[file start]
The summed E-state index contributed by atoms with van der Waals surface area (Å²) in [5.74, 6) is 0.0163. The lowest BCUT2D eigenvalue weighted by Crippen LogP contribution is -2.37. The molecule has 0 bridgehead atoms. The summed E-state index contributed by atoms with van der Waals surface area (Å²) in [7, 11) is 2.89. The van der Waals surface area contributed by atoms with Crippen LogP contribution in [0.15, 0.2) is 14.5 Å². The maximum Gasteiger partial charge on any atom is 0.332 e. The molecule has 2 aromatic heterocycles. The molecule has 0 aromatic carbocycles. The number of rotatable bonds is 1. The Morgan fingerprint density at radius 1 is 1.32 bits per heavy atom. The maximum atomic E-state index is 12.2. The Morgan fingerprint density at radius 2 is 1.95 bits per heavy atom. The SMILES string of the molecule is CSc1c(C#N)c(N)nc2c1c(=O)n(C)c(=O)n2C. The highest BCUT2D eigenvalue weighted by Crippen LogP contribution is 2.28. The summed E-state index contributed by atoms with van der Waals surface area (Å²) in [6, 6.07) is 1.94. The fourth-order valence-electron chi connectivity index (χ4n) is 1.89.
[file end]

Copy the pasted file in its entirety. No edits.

The summed E-state index contributed by atoms with van der Waals surface area (Å²) in [5.74, 6) is 0.0163. The lowest BCUT2D eigenvalue weighted by Crippen LogP contribution is -2.37. The molecule has 0 bridgehead atoms. The summed E-state index contributed by atoms with van der Waals surface area (Å²) in [7, 11) is 2.89. The van der Waals surface area contributed by atoms with Crippen LogP contribution in [0.15, 0.2) is 14.5 Å². The maximum Gasteiger partial charge on any atom is 0.332 e. The molecule has 2 aromatic heterocycles. The molecule has 0 aromatic carbocycles. The number of rotatable bonds is 1. The Morgan fingerprint density at radius 1 is 1.32 bits per heavy atom. The maximum atomic E-state index is 12.2. The Morgan fingerprint density at radius 2 is 1.95 bits per heavy atom. The SMILES string of the molecule is CSc1c(C#N)c(N)nc2c1c(=O)n(C)c(=O)n2C. The highest BCUT2D eigenvalue weighted by Crippen LogP contribution is 2.28. The summed E-state index contributed by atoms with van der Waals surface area (Å²) in [6, 6.07) is 1.94. The fourth-order valence-electron chi connectivity index (χ4n) is 1.89.